you won’t ever be there again. The darkness swallowed me and the night stretched on forever. I wish you were there. I always wish you were there.
Were you there for those months when Brooklyn was so anxious she couldn’t be alone? Were you there the night she asked me through the quiet of the dark if I would die too while she was sleeping? Were you there the day Piper told me she wished she had been with you the day you died because she felt you wouldn’t have taken drugs if she had been with you? Were you there when Brooklyn and I lay entangled in each others arms, tears streaming down our faces, listening to the songs from your funeral while I told her the story of each song and why you loved it? Were you there last week, last month, last year, a million times over when I screamed and sobbed silently into my pillow and cursed you and your choices in this life. I hope you heard me. You need to hear me.
Were you there when I went on my first date with some random guy from the internet? I think you might have been. I felt your deep belly laugh inside of me while I stared at the blank look on his face after I made what I thought was an awesome joke. I felt you and I missed you. I hope you weren’t there when I went on my second date with my now boyfriend. You didn’t need to be there for that. It was amazing and I really hope you weren’t there!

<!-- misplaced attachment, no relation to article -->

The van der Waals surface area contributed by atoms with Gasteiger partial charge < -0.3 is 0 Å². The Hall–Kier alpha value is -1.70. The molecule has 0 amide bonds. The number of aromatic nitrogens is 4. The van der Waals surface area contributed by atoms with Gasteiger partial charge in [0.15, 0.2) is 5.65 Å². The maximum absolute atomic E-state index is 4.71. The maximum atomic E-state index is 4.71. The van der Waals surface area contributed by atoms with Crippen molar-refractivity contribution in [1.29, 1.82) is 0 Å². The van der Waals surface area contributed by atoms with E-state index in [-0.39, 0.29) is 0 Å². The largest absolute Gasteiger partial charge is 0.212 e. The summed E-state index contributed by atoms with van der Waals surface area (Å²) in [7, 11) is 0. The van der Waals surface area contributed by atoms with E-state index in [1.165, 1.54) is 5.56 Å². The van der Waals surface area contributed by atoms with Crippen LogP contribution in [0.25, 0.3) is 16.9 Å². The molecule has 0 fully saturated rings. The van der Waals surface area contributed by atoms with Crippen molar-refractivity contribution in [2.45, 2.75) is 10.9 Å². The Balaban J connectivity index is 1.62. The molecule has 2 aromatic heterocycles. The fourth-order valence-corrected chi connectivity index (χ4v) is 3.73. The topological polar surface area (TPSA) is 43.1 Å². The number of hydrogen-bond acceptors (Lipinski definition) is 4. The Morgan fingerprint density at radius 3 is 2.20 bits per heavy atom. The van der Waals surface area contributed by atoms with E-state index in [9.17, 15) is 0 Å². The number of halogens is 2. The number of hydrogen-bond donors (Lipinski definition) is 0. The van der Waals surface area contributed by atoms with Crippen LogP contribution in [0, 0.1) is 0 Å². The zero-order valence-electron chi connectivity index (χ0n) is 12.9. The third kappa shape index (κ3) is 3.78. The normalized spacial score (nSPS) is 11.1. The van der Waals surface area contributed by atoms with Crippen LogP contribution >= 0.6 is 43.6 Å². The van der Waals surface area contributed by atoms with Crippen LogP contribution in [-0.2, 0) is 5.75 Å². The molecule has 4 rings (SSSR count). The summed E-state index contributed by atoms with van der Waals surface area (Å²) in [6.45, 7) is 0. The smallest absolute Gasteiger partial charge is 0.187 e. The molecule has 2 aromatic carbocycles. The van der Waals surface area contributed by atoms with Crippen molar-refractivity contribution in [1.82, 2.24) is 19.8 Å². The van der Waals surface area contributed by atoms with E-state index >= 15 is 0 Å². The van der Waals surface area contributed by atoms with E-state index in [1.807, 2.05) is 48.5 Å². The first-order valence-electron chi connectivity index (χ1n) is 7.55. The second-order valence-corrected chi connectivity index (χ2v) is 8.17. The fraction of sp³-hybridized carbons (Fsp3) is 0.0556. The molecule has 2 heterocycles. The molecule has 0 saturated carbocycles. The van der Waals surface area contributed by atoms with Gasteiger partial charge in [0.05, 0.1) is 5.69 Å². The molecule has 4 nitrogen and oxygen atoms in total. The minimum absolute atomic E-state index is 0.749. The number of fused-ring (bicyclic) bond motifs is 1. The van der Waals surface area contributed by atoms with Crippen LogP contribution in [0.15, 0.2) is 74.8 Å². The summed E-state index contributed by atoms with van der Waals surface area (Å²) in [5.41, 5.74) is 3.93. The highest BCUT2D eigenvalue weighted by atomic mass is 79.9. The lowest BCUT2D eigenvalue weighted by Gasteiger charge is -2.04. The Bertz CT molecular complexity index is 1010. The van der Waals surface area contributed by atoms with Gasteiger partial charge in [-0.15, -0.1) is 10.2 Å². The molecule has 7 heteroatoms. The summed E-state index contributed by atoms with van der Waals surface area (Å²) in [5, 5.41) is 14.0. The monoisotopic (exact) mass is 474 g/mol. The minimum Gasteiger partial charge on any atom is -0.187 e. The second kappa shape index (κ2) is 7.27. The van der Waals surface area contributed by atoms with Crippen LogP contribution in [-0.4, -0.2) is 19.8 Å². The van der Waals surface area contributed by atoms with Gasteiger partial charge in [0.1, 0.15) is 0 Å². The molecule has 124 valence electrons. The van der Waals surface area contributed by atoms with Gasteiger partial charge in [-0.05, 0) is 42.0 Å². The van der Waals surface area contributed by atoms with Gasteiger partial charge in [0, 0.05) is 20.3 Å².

I’m pretty certain you were there when I took the stage in front of 1300 people to share our story of love and loss in the time of the Opioid crisis. My breath was jagged and my hands were shaking like a leaf as I tried to steady myself before going on stage. As I closed my eyes and sank deep into my grounding meditation, I felt you. You weren’t with me in the way those well intended yet sorely misguided statements of ‘he’s always with you’ imply. But you were with me. In me. Part of me. Somehow, somewhere, on some teeny tiny speck of cosmic dust, you were there. I’m absolutely certain you were with us at the skate shop as I bought Brooklyn her first skateboard. The sounds, the sights and the smell instantly took me back to those halycon days when we first met. When all we had was time and youth and happiness. Time to visit skate shops together. Time to sit in the sun at the skate park and watch you skate happily.
The ‘where are you’ question rattles around in my head most days. My analytical brain answers this question easily. You are a 15 minute drive from here, in a beautiful, peaceful cemetary, 6 feet under in an eco friendly wood box. Returning to the earth. But then my heart and my soul plead for more answers. I want to believe you somehow are with me, with us, watching us and taking care of us, but for my agnostic self, this is a hard pill to swallow. I can’t know everything and I will never know everything. I think there is beauty in wondering where you might be though. And in those fleeting
moments between sleep and wake, when my brain hasn’t yet remembered that ‘oh yes,
you are dead’, and I float on a haze of half asleep-ness, I’m with you. I’m holding your
hand and you are holding mine. In those moments, I know the answer to the ‘where are